1. Heinrich Schenker, Harmony, ed. Oswald Jonas, trans. Elizabeth Mann Borgese (Chicago: University of Chicago Press, 1954), xxv.
2. "Energetics," in The Cambridge History of Western Music Theory, ed. Thomas Christensen (Cambridge: Cambridge University Press, 2002), 927-55.
3. "Energetics," 927-8.
4. "Energetics," 929.
5. Oswald Jonas, Introduction to the Theory of Heinrich Schenker, trans. and ed. John Rothgeb (New York: Longman, 1982), 54-6.
6. See, for example, Schenker's comment about the first movement of Beethoven's Op. 81a: "Here g-flat2 and g2 are engaged in a struggle with one another . . . the synthesis of the entire first movement circles around this conflict." In Free Composition, trans. and ed. by Ernst Oster (New York: Longman, 1979) p. 100.
7. A similar critique is made Patrick McCreless in "Ernst Kurth and the Analysis of Chromatic Music of the Late Nineteenth Century," Music Theory Spectrum 5 (1983) pp. 56-75.
8. This is in keeping with the concept of functional agents described by Daniel Harrison, Harmonic Function in Chromatic Music (Chicago: University of Chicago Press, 1994), esp. pp. 49-55, though Harrison does not call special attention to the alteration of the fourth scale degree.
9. In his analysis of this theme as it occurs in the final movement of the Third Symphony, Schenker refers to the corresponding #^4 and says that it, "embodies the urge of a2 to reach b-flat2." Schenker reads the latter b-flat2 as the goal of a local Anstieg, though the global Kopfton he takes as ^3 (as I do). In "Beethoven's Third Symphony," trans. Derrick Puffett and Alfred Clayton, in The Masterwork in Music III (Cambridge: Cambridge University Press, 1997) p. 54.
10. The effect of an apparent cadence into F is heightened by the octave leap on C as the 6/4 resolves.
11. The semiotic bases of meaning in such situations is explored in Robert Hatten, Musical Meaning in Beethoven (Bloomington, Indiana: Indiana University Press, 1994); Hatten explicitly cites the reversal of the expected resolution of sharp ^4 to natural ^4 as susceptible to hermeneutic interpretation as a from of denial or negation; see pp. 56-63 and especially the analysis of Beethoven's Op. 7/ii.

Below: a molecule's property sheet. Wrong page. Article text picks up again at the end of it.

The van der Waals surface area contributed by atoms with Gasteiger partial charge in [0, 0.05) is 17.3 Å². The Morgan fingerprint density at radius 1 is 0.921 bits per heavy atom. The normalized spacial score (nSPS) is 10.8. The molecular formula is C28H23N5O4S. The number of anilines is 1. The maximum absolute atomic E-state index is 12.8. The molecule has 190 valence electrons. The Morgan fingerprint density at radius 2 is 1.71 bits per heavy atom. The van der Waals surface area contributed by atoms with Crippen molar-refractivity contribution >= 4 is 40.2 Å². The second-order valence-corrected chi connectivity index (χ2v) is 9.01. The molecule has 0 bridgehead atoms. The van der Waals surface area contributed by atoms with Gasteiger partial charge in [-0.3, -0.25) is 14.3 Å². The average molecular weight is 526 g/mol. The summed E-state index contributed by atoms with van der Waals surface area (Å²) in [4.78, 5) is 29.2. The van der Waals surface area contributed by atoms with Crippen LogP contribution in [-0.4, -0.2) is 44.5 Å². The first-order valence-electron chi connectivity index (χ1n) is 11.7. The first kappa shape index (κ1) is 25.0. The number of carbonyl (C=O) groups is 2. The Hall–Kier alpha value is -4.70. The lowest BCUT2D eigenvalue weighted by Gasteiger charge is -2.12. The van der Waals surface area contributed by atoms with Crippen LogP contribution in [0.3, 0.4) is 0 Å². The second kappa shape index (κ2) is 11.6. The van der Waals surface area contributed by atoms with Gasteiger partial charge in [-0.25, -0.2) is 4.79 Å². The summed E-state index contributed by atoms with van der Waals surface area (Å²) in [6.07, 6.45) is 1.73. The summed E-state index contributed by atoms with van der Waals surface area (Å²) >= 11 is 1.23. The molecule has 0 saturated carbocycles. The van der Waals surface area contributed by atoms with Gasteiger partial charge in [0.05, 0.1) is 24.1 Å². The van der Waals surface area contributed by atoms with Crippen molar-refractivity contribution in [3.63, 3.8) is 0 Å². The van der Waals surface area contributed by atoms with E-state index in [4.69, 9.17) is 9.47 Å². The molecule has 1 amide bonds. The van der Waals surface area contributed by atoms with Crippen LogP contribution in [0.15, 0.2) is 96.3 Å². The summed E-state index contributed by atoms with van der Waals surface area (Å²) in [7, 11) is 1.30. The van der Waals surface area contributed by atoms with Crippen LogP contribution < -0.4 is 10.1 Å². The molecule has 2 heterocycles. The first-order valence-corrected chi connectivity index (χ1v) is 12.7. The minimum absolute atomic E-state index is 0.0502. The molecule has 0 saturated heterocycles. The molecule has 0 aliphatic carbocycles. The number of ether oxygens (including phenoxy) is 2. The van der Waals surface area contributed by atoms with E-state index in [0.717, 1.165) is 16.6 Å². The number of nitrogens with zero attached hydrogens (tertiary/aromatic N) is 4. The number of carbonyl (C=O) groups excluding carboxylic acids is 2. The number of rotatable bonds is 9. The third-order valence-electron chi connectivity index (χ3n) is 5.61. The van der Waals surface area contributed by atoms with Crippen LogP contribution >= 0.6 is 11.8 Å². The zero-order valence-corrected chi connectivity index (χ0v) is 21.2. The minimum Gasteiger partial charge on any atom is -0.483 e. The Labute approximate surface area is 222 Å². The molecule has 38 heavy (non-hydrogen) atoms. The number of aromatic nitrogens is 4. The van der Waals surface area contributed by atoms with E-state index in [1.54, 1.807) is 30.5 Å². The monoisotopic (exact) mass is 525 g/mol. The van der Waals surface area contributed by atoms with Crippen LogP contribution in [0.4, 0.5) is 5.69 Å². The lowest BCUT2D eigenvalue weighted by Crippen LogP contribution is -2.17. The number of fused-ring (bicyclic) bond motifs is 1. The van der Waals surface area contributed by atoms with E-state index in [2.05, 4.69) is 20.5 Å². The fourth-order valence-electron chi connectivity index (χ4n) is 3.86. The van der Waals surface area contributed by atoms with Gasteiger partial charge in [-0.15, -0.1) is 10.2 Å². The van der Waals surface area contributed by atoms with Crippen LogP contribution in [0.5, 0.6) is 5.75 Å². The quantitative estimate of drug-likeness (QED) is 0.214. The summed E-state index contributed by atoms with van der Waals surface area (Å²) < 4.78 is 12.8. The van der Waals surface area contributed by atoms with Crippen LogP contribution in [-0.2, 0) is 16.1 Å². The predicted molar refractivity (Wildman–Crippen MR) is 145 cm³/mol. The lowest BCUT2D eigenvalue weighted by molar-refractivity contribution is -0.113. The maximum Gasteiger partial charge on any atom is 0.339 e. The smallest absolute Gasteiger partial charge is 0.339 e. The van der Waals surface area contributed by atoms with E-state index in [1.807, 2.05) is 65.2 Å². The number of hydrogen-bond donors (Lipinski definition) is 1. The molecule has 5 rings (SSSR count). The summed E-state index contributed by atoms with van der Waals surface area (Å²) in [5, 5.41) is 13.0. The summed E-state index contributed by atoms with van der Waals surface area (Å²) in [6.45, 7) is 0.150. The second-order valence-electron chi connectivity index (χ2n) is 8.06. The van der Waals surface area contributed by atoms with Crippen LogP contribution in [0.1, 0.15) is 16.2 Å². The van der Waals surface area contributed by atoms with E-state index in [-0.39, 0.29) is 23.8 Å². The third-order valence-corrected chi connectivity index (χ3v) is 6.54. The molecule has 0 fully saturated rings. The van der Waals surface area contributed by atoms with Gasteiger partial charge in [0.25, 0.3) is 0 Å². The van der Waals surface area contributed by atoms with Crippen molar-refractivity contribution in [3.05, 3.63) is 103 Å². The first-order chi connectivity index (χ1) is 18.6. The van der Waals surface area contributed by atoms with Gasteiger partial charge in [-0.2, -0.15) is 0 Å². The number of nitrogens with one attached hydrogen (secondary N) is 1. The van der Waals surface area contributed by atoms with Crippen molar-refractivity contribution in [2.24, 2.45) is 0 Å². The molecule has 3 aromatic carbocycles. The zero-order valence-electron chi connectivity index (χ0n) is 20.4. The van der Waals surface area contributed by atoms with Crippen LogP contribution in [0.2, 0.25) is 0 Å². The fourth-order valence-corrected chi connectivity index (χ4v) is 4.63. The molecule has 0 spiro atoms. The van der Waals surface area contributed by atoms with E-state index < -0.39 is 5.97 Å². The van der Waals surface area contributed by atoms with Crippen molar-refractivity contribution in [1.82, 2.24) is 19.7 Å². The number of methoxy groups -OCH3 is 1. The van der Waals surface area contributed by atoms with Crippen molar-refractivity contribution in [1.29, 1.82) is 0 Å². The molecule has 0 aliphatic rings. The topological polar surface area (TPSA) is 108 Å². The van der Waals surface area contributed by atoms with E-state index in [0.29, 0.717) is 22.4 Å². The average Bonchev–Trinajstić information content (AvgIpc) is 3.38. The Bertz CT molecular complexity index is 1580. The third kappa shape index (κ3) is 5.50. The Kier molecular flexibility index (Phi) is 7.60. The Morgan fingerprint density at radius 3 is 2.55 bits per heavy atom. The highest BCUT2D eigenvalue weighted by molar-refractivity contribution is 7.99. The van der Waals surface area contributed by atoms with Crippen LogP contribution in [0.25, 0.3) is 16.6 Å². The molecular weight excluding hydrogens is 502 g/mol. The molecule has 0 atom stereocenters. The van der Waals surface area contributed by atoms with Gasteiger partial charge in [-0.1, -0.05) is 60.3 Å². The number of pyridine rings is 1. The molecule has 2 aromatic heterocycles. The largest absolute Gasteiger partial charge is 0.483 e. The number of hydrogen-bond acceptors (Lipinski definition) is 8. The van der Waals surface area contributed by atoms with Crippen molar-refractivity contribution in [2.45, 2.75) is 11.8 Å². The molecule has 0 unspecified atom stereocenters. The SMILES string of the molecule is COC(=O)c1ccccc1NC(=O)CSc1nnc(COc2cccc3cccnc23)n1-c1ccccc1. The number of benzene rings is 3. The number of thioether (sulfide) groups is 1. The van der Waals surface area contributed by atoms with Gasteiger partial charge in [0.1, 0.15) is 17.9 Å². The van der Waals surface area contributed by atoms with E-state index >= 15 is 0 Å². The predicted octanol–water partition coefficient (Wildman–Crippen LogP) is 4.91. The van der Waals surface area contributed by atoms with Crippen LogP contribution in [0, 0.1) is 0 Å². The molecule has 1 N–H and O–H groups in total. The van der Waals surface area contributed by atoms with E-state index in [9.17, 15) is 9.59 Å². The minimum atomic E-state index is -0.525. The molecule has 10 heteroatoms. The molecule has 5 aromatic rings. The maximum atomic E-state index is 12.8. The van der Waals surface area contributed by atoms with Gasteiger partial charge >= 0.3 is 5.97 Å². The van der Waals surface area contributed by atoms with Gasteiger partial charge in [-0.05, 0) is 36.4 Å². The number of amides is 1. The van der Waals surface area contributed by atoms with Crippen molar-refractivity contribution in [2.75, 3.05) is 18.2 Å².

12. This characterization bears a close relationship to Hatten's category of abnegation, "a 'willed' resignation" that is "actively involved in its reversal of yearning." (59) Though the spiritual associations that Hatten ascribes to abnegation are very apt for my Examples 3 and 4, other ways in which sublimation is distinct from this category will become elaborated presently.
13. The B flat in m. 68 has no trace of an A sharp function.
14. Note that that the twisting figure leading to the cadence is concealed in the opening's D-C sharp-D-C natural-B flat.
15. It is this moment that seems to me to be most like Hatten's category of abnegation, albeit in this context it involves not a reversal of #^4's tendency to resolve but rather its resolution.
16. This is arguably the position of Eduard Hanslick; see On the Musically Beautiful, trans. Geoffrey Payzant (Indianapolis: Hackett Publishing Company, 1980).
End of footnotes